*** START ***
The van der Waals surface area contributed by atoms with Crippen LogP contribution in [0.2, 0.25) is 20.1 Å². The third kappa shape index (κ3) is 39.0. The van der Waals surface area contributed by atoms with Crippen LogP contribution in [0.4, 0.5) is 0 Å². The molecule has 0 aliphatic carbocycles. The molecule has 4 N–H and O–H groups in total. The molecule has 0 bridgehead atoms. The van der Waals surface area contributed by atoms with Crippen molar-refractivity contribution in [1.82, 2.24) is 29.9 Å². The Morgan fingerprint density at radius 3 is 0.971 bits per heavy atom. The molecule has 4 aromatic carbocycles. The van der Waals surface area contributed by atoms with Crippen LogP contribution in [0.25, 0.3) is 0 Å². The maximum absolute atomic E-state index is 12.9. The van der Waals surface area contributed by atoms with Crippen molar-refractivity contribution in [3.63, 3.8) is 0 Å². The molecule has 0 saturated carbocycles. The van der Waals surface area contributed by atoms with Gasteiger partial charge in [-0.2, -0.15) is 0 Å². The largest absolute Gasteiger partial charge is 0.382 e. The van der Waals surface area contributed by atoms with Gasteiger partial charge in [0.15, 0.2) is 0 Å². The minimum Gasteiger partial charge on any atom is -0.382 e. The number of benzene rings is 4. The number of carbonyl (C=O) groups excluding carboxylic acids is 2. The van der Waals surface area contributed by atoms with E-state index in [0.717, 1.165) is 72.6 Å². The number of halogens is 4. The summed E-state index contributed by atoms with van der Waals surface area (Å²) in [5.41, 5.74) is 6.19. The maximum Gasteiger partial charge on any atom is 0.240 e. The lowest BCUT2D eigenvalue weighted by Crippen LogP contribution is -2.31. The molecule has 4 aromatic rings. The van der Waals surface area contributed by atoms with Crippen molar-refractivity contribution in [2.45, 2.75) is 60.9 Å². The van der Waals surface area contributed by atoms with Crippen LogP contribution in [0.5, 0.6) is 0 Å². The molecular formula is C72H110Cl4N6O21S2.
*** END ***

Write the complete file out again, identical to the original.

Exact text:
The van der Waals surface area contributed by atoms with Crippen LogP contribution in [0.2, 0.25) is 20.1 Å². The third kappa shape index (κ3) is 39.0. The van der Waals surface area contributed by atoms with Crippen LogP contribution in [0.4, 0.5) is 0 Å². The molecule has 0 aliphatic carbocycles. The molecule has 4 N–H and O–H groups in total. The molecule has 0 bridgehead atoms. The van der Waals surface area contributed by atoms with Crippen molar-refractivity contribution in [1.82, 2.24) is 29.9 Å². The Morgan fingerprint density at radius 3 is 0.971 bits per heavy atom. The molecule has 4 aromatic carbocycles. The van der Waals surface area contributed by atoms with Crippen LogP contribution in [0.25, 0.3) is 0 Å². The maximum absolute atomic E-state index is 12.9. The van der Waals surface area contributed by atoms with Crippen molar-refractivity contribution in [3.63, 3.8) is 0 Å². The molecule has 0 saturated carbocycles. The van der Waals surface area contributed by atoms with Gasteiger partial charge in [-0.2, -0.15) is 0 Å². The largest absolute Gasteiger partial charge is 0.382 e. The van der Waals surface area contributed by atoms with Gasteiger partial charge in [0.15, 0.2) is 0 Å². The minimum Gasteiger partial charge on any atom is -0.382 e. The number of benzene rings is 4. The number of carbonyl (C=O) groups excluding carboxylic acids is 2. The van der Waals surface area contributed by atoms with E-state index in [0.717, 1.165) is 72.6 Å². The number of halogens is 4. The summed E-state index contributed by atoms with van der Waals surface area (Å²) in [5.41, 5.74) is 6.19. The maximum Gasteiger partial charge on any atom is 0.240 e. The lowest BCUT2D eigenvalue weighted by Crippen LogP contribution is -2.31. The molecule has 4 aromatic rings. The van der Waals surface area contributed by atoms with Crippen molar-refractivity contribution in [2.45, 2.75) is 60.9 Å². The van der Waals surface area contributed by atoms with Crippen LogP contribution in [0.5, 0.6) is 0 Å². The molecular formula is C72H110Cl4N6O21S2.